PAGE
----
We study three budget-neutral reforms of the German tax and transfer system designed to improve work incentives for people with low incomes: a feasible flat tax reform that provides a basic income equal to the current level of the means-tested unemployment benefit, and two alternative
reforms that involve employment subsidies to stimulate participation and full-time work, respectively. We estimate labor supply reactions and welfare effects using a microsimulation model based on household data from the Socio-Economic Panel and a structural labor supply model. We find that
all three reforms increase labor supply in the first decile of the income distribution. The flat tax scenario reduces overall labor supply by about 5%; the reform designed to increase participation reduces labor supply by 1%; the reform that provides incentives to work full-time has negligible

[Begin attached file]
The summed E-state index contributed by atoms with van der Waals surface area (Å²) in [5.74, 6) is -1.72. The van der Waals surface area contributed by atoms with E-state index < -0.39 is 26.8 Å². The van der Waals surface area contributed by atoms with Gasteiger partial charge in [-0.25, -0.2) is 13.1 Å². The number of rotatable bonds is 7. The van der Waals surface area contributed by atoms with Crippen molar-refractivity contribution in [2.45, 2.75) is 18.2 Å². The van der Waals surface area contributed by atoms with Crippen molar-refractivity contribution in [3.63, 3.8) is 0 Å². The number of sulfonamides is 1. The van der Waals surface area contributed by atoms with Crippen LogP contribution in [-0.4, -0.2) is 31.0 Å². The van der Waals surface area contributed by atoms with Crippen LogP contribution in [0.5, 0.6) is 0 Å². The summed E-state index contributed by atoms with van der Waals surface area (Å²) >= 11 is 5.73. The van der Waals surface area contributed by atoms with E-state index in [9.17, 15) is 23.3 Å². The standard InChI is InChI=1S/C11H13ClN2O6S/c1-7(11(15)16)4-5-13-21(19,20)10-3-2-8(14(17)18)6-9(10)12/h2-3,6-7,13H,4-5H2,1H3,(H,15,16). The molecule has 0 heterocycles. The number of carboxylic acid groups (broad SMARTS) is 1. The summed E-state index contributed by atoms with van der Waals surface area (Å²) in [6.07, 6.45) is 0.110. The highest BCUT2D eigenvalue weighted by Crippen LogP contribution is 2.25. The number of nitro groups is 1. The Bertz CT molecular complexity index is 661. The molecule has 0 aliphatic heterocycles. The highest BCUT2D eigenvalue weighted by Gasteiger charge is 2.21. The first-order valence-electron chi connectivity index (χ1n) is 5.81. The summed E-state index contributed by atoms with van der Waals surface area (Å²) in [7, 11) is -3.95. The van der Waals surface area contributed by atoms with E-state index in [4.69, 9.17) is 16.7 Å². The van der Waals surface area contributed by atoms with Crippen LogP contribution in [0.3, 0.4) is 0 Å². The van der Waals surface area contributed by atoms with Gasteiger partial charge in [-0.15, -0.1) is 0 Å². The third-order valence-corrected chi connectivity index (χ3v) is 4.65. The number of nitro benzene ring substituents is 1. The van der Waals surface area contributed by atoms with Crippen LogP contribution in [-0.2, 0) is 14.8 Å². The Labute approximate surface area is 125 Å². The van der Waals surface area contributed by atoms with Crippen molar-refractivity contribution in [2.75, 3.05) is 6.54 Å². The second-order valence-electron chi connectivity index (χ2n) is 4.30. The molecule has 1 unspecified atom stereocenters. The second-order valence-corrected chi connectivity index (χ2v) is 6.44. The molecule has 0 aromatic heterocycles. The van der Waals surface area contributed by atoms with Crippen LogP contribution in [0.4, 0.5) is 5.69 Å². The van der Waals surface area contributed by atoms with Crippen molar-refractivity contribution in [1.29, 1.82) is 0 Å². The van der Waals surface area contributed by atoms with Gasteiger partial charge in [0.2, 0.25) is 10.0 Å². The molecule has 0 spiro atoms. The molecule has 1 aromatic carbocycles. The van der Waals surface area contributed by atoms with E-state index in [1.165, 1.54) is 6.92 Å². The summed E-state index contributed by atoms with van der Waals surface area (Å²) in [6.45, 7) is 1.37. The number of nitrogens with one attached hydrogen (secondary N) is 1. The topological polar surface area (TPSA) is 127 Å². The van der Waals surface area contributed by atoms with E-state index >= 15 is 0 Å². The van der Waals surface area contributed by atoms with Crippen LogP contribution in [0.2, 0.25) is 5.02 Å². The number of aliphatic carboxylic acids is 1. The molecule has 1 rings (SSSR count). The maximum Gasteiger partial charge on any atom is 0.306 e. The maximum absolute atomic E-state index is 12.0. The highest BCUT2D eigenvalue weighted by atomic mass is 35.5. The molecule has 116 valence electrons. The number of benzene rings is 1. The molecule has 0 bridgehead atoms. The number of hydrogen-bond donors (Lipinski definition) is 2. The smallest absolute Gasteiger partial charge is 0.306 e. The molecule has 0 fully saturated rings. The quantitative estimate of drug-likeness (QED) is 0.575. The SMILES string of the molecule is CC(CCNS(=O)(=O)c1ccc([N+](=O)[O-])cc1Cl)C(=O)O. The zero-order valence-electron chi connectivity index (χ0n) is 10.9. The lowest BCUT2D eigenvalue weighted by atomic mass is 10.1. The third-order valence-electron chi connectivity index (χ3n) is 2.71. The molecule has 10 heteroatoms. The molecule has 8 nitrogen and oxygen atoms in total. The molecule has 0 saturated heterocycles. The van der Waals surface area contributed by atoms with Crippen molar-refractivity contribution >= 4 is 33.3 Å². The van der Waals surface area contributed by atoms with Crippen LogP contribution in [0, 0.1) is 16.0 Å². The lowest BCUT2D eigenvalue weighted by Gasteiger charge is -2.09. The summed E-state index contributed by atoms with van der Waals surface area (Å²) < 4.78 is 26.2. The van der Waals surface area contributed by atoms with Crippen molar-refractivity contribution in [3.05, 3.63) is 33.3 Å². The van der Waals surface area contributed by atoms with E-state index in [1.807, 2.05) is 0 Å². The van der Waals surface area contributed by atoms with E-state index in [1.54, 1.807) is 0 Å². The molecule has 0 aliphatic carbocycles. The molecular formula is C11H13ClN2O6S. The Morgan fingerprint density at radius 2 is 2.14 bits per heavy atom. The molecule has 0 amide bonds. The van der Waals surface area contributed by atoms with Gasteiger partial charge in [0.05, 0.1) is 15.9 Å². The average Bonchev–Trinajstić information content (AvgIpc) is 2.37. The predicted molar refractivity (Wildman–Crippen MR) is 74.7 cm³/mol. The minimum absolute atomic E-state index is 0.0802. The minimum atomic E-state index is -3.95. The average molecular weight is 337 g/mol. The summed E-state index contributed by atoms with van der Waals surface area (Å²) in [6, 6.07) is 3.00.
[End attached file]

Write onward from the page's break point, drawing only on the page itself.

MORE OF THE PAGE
effects on overall labor supply. With equal welfare weights, aggregate welfare gains are realizable under all three reforms.
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Document Type: Research Article
Publication date: 2017-03-01
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As one of the world's oldest professional journals in public finance, founded in 1884, FinanzArchiv (FA) publishes original work from all fields of public economics which are of interest to an international readership, e.g. taxation, public debt, public goods, public choice, federalism, market failure, social policy, and the welfare state. Special emphasis is on high-quality theoretical and empirical papers on current policy issues.
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FA is listed in the Social Science Citation Index (SSCI), in Current Contents/Social and Behavioral Sciences, in Econ Lit, in the Journal of Economic Literature, in IDEAS and RePEc and in the International Bibliography of the Social Sciences.
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